British Columbians are heading to the polls. Candidates of every political stripe are cobbling together campaigns at a time when BC is facing two major public health crises. Only one-third of British Columbians say they are fully engaged with the campaigns – most are aware but not closely following developments. Voters are concerned with issues related to the pandemic, the worsening overdose crisis, affordable housing, climate change, indigenous rights, health care and the economy, among others. How do these issues square with party platforms? What does campaigning and voting look like in a pandemic? What will the BC legislature look like in the months to come?
Join us for a virtual panel on B.C.’s Election on Tuesday, October 13th, from 12:15pm- 1:45pm PDT.
Zoom link to be provided upon registration.
Moderator: Gerald Baier, Associate Professor at Political Science, UBC; Acting Director, the Centre for the Study of Democratic Institutions, School of Public Policy and Global Affairs (SPPGA)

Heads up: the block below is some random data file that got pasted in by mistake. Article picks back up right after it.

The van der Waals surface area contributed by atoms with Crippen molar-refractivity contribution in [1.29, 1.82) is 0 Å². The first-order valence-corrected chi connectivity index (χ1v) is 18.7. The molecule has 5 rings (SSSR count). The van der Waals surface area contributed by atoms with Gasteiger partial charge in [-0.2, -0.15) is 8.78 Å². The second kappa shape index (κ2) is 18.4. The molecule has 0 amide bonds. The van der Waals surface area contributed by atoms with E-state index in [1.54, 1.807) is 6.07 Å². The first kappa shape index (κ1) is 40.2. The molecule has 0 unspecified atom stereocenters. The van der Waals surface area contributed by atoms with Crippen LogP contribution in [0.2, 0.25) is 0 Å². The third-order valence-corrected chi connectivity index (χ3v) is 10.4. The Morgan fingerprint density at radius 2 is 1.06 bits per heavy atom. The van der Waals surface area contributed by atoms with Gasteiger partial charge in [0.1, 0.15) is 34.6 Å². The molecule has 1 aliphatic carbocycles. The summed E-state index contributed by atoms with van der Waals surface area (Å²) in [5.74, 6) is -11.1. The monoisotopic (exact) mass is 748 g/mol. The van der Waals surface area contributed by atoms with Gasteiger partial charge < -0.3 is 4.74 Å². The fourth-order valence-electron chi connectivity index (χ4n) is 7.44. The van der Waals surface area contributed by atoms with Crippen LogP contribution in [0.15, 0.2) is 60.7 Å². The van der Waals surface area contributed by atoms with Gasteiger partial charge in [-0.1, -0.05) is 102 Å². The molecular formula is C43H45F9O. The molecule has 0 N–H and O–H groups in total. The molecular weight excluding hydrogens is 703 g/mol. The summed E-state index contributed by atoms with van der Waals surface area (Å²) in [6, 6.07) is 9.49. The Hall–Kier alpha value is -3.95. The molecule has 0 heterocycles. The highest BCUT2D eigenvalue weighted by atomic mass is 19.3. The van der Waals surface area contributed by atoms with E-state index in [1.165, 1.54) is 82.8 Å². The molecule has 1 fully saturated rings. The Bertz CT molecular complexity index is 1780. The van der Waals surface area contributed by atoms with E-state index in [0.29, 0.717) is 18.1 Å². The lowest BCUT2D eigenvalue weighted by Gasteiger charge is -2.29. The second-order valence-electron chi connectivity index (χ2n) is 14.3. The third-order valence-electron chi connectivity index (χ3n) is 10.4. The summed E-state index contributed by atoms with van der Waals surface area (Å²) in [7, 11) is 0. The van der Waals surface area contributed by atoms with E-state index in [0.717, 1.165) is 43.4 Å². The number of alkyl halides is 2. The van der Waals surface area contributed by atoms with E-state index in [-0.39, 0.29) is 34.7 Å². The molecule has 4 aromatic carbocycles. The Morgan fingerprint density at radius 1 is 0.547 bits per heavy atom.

George Hoberg: Dr. George Hoberg is a professor at SPPGA and has been teaching political science for thirteen years. He has written and edited several books on Canadian and US environmental policy, comparative Canada-US policies, and the influence of the US on Canada. His current research focuses on the clean energy transformation. Other research interests include environmental policy, and the design of policies and institutions to promote sustainability.
Justine Hunter is a reporter for The Globe and Mail. Based in the press gallery of the B.C. Legislature in Victoria, Justine has followed the ups and downs of B.C. premiers since 1988. She has also worked as a business reporter and on Parliament Hill covering national politics.
Priscilla Omulo: Priscilla Omulo is a Tsartlip First Nations consultant and facilitator for various organizations in Greater Vancouver. Priscilla is a writer and speaker on indigenous women’s rights and reconciliation and a program coordinator for Feminists Deliver. She is passionate about sharing her experiences and culture to support Truth & Reconciliation and Indigenous empowerment.
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This event is hosted by the Centre for the Study of Democratic Institutions at the School of Public Policy and Global Affairs.